<- back

Freedom Youth Squad

An Intersectional Struggle for Safe Places

Freedom Inc.

Madison, WI

Freedom Youth Squad are youth leaders in Madison, WI who are dedicated to organizing to end violence against Southeast Asian and Black communities. A major campaign of the Freedom Youth Squad is Police Free Schools, which has four demands:

  • Take cops out of schools.
  • Invest in the leadership, wellness, and creativity of Black youth and youth of color.
  • Use transformative justice instead of punishing youth.
  • Give youth, parents, and trusted adults real decision making power over schools.

In June 2020, the Freedom Youth Squad’s organizing was successful and the Madison Metropolitan School Board voted to end its contract with the Madison Police Department.

“The police don’t do anything for me in school.”

Freedom Inc. Youth

“Our motto is our Community is Our Campaign because we aren’t issue based, we’re people-based, we’re community-based. So we are fighting every issue that’s impacting our communities.”

M Adams

Co-Director Freedom Inc.

The Freedom Youth Squad are youth leaders of Freedom Inc. – a Black and Southeast Asian non-profit organization that works with low- to no-income communities of color in Dane County, Wisconsin. Their mission is to achieve social justice through coupling direct services with leadership development and community organizing that will bring about social, political, cultural, and economic change resulting in the end of violence against women, gender-non-conforming and transgender folks, and children within communities of color.

They work to challenge the root causes of violence, poverty, racism and discrimination, believing that people who are most affected by these issues must have voice, power, resources and choice, in order for true social change to happen. Beyond the Freedom Youth Squad, Freedom Inc. has a number of other intersectional campaigns and programs centered around ending violence and promoting safe spaces for Black and Southeast Asian communities, including Black Girls Matter, Lotus Youth Group, Viv Ncaus Dance Troop, Khmer Women’s Healing Circle, and Debra’s Love.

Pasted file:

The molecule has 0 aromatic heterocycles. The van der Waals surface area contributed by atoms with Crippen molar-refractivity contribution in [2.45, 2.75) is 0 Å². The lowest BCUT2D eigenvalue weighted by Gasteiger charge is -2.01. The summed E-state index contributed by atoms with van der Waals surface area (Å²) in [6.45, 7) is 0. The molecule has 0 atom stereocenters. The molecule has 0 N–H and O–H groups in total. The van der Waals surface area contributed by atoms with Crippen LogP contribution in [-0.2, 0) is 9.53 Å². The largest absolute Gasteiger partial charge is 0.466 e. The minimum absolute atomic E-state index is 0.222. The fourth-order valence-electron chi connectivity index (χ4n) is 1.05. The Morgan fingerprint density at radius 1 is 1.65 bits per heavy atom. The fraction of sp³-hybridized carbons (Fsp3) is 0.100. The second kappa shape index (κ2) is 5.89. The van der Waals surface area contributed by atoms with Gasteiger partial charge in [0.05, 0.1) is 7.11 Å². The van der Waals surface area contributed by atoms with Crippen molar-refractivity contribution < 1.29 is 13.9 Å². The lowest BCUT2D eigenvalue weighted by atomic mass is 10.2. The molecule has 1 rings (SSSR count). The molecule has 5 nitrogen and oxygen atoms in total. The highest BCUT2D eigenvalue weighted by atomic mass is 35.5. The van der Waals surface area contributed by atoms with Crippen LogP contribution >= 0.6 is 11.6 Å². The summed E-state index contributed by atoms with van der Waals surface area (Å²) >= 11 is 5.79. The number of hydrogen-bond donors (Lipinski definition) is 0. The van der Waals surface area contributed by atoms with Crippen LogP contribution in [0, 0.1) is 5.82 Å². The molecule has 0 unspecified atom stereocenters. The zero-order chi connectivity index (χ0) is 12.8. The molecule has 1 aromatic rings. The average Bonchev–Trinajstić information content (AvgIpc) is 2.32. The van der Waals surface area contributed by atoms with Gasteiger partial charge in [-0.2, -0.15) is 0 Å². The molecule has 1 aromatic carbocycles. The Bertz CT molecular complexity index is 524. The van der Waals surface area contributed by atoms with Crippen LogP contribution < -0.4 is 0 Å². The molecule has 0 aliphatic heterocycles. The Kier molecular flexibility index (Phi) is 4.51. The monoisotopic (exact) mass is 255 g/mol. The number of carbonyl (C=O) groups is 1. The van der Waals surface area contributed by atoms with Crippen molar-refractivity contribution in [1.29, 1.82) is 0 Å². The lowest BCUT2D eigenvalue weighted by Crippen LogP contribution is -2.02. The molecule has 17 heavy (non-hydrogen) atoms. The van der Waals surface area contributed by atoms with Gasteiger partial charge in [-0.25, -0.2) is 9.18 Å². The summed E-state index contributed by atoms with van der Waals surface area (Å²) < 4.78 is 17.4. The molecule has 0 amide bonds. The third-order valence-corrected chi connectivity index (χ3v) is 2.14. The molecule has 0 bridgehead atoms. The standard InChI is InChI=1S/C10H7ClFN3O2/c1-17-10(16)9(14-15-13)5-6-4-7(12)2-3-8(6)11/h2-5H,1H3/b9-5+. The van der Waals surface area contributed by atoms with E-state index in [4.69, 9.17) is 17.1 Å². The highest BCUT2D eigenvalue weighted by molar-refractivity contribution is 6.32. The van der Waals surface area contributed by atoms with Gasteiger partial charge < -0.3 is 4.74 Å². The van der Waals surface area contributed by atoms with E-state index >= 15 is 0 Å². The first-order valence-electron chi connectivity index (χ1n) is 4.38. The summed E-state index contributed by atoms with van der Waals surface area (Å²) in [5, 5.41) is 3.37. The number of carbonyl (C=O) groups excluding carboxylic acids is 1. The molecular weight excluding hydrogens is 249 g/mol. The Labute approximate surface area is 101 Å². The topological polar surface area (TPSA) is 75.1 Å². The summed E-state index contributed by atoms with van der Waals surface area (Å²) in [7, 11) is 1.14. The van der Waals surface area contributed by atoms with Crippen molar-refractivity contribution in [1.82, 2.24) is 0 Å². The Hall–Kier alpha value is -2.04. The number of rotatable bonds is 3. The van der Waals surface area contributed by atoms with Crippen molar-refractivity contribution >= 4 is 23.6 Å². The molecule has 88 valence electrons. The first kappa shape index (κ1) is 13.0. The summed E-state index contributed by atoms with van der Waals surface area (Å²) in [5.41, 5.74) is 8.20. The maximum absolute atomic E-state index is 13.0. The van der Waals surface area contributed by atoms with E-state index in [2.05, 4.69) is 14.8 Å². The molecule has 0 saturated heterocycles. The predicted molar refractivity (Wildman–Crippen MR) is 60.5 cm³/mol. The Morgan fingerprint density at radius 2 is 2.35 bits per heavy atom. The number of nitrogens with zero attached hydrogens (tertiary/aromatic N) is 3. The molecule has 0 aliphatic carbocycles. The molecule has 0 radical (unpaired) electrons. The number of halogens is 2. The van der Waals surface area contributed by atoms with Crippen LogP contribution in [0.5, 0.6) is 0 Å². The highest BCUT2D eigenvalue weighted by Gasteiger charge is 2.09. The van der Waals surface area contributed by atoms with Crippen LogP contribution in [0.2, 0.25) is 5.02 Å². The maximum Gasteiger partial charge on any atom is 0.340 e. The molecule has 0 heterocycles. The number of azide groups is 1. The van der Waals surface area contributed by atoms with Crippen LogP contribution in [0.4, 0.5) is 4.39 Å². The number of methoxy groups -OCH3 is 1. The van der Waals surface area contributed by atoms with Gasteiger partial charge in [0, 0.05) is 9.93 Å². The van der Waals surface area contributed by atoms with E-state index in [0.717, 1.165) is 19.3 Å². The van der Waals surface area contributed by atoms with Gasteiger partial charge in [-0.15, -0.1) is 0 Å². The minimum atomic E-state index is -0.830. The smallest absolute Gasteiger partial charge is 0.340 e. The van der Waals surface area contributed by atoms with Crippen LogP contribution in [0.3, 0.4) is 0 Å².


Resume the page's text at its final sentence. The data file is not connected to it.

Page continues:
At the core of Freedom Inc.’s intersectional justice work are three pillars: Gender Justice, Queer Justice, and Black and Southeast Asian Liberation. These pillars do not stand alone but are rather in deep interconnection with one another.


Some other key projects

“We’ve become a political home for many people…How do we support each other across racial, intergenerational and multi-gendered spaces. Why is it important that we fight for queer justice, gender justice and against racism? Because you cannot fight for one without fighting for the other.”

Kabzuag Vaj, Co-Director Freedom Inc.

“We think it’s really important for people to understand that defunding the police is also a gender justice issue”

Jessica Williams

Gender Justice Director for Freedom Inc.

Related Project

Defend Black Womxn Painted the message of “Defend Black Womxn” on Doty Street in Madison’s Downtown to kick off week of Gender Justice Action

Fight against gender violence, LGBTQ+ violence During Trans Week of Remembrance 2020, Freedom Inc. celebrated and honored its own Trans and gender nonconforming Freedom Fighters

Viv Ncaus Dance Troupe was founded in 2007 by the dancers of Ntsais Plia in Madison, WI. Our mission is to end gender based violence by building sisterhood that will challenge patriarchy, homophobia, racism, and classism[m] through the use of Hmong arts[n]. We believe that it is a necessity for us to document our stories and the stories of all the women who have come before us, and we do so by creating Hmong dances.


  • End systems of oppression and violence against women, gender nonconforming, LGBTQ+ persons


  • We started doing Southeast Asian organizing in Black neighborhoods. We knew we weren’t the right leaders, so we created space to train younger Black youth leaders to organize in the Black community.
  • We look to learn from each other without appropriating each others’ cultures or losing one’s own culture; be inclusive but not a “melting pot.”
  • We recognize the criminalization of Black bodies and use our Southeast Asian bodies where we can act as a shield.
  • Art can be both a method of organizing and actual resistance – an expression of power against violence, resistance to cultural erasure.
  • Perpetrators of violence should not be used as an excuse to keep policing.